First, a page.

One year ago, I drove a Lincoln Navigator Black Label. Imposing, smooth, opulent. Part of me thought that Lincoln—of all companies—had built a better luxury vehicle than the Mercedes S-Class. For $30,000 less you could have just as much comfort, more space, and far more approachable technology. But it was rough around the edges, not the all-around stunner that the Mercedes was and is. A couple of years later, though, I'm wondering if Lincoln might just have bested Mercedes, with an even cheaper product.
When the Aviator bowed, I already knew it had a shot at really delivering on what Lincoln promised. Three major issues hold back the Navigator: its body-on-frame construction makes it less of a high-speed, buttoned-down luxury cruiser; the driver-assist tech is a generation behind other luxury flagships; and some details feel a little too close to what you'd find on a Ford. The Aviator, with its unibody architecture, Co-Pilot 360 semi-autonomous driver's aids, and relentless attention to detail, seems to solve all of that.
If the Navigator's biggest problem is that it tries to match, not beat, other luxury flagships, the Aviator's boundless ambition sets a great precedent for the brand. Look at the styling. To my eye, this is the first SUV since 2013 to match the current Range Rover's elegance and athleticism, with even more intricate detailing. The Aviator beat the rest of the luxury crossover field in offering smartphone-as-key capability (Tesla offers it on the Model 3 and promises it on other models "soon"). Its adaptive suspension uses cameras to adjust to the road ahead, tech usually reserved for S-Class-level vehicles. Even the Aviator's door chime is better than the competition's, composed by the Detroit Symphony Orchestra to be delicate, not grating.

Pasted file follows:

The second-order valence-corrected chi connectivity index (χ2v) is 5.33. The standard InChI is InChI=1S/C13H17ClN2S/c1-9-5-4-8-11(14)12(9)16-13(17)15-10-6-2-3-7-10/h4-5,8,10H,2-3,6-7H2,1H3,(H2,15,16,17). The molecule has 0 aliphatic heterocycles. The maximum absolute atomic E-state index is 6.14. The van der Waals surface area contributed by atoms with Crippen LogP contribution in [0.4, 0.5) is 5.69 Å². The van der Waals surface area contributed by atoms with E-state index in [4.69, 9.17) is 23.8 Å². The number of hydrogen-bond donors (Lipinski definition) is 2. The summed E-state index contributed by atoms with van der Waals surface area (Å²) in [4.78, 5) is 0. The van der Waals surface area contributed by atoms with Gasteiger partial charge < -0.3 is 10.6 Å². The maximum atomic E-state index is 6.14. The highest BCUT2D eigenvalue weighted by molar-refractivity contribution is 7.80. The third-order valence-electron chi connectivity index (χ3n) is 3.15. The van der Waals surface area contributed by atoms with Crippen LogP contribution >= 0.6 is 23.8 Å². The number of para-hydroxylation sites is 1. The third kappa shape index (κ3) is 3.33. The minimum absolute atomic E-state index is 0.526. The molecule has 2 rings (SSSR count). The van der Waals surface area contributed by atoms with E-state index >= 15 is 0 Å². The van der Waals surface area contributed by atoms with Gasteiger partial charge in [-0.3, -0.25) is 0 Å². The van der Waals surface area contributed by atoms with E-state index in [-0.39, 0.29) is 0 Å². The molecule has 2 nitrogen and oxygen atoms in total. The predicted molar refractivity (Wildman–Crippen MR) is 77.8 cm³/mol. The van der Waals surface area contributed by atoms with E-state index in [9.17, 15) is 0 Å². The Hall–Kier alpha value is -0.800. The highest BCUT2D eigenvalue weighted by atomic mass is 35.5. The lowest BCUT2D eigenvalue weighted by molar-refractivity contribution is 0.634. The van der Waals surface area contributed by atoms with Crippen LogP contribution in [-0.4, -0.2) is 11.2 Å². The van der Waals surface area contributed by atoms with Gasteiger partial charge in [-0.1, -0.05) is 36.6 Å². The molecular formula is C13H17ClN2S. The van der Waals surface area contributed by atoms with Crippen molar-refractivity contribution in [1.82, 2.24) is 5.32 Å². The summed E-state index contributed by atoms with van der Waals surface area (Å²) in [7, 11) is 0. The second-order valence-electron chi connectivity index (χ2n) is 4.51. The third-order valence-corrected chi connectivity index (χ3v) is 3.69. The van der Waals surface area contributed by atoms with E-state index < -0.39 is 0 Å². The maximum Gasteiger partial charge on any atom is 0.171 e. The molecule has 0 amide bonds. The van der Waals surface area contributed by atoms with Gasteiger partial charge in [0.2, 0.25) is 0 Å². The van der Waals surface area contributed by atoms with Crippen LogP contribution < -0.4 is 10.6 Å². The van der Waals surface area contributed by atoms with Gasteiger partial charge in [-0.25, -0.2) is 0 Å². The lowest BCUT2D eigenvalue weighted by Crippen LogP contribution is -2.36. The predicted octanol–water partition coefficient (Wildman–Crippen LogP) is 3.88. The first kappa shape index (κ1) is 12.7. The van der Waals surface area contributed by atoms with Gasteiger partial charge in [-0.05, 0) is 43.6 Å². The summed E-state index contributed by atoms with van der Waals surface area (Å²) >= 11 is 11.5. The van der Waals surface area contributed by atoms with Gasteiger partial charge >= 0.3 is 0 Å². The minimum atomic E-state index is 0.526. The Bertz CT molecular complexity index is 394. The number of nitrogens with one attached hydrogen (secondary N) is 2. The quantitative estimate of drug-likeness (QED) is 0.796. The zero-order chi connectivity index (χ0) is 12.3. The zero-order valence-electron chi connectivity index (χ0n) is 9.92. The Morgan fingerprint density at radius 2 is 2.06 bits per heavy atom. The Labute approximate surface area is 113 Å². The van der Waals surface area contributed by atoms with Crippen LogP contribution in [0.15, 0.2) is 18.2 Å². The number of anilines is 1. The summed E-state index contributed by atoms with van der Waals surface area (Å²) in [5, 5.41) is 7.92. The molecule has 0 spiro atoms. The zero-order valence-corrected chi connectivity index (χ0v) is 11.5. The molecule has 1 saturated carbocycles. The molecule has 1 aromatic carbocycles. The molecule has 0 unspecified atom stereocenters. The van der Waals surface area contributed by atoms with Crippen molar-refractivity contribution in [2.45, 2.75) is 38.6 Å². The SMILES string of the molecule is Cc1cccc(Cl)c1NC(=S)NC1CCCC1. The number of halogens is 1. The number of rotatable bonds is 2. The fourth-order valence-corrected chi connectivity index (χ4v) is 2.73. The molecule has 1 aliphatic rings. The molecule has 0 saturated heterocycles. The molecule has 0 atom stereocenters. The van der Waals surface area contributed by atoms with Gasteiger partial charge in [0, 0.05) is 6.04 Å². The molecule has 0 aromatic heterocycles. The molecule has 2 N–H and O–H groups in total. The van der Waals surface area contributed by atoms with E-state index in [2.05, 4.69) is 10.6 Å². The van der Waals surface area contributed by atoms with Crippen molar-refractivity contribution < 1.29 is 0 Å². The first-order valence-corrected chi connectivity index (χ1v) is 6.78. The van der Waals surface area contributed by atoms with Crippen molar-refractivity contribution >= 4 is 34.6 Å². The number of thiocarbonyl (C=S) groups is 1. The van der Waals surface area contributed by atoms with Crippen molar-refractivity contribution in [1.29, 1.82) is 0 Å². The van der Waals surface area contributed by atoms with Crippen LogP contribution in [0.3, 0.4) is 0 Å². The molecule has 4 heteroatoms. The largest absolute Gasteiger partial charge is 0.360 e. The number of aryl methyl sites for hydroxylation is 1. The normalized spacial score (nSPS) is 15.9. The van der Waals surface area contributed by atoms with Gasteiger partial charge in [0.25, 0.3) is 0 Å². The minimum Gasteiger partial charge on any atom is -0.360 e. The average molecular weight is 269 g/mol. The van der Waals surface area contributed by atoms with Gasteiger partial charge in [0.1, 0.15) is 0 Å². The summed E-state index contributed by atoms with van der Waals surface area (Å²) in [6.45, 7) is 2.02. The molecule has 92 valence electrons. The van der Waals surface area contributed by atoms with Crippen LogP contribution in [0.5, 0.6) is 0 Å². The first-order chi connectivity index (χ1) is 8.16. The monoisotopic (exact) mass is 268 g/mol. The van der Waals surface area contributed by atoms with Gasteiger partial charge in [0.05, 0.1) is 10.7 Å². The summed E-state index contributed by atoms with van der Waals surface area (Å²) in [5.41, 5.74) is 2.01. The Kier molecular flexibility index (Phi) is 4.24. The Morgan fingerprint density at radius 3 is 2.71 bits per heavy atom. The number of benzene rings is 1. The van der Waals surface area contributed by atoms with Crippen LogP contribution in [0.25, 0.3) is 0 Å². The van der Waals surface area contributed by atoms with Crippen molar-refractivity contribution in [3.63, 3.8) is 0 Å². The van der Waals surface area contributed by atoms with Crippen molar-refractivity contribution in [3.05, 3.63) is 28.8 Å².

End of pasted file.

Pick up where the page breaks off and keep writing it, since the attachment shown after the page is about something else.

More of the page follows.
These new achievements join an already broad slate of Lincoln core competencies. The "perfect position" seats, though finicky and overly adjustable, are sublime once you find the perfect position. The audio system is best-in-class, handily beating anything BMW, Mercedes, or even Volvo will sell you. (Ultra-high end Meridian gear in top-spec Range Rovers still has the Lincoln beat, but that's damned good company to keep.) The ride is sublime and the cabin is whisper quiet.
Oh, that cabin. It is unquestionably one of the best on sale. It's got the stunning wow-factor of a Volvo or Mercedes, but it's far more usable than either. Physical controls are laid out clearly, with an easy and simple touchscreen handling more complicated tasks. The software is a half-step behind the best in the business, but Lincoln is proving that you can make a gorgeous cockpit that's usable and attractive.
Those keeping track of luxury car best practices will recognize that Lincoln has nailed just about every one. The key stuff—the seats, the ride, the interior—was solved in the first generation of new Lincoln products. But as the reborn company matures, the Aviator represents the company paying attention to the details. No longer content to be very good, Lincoln is shooting for best-in-the-business.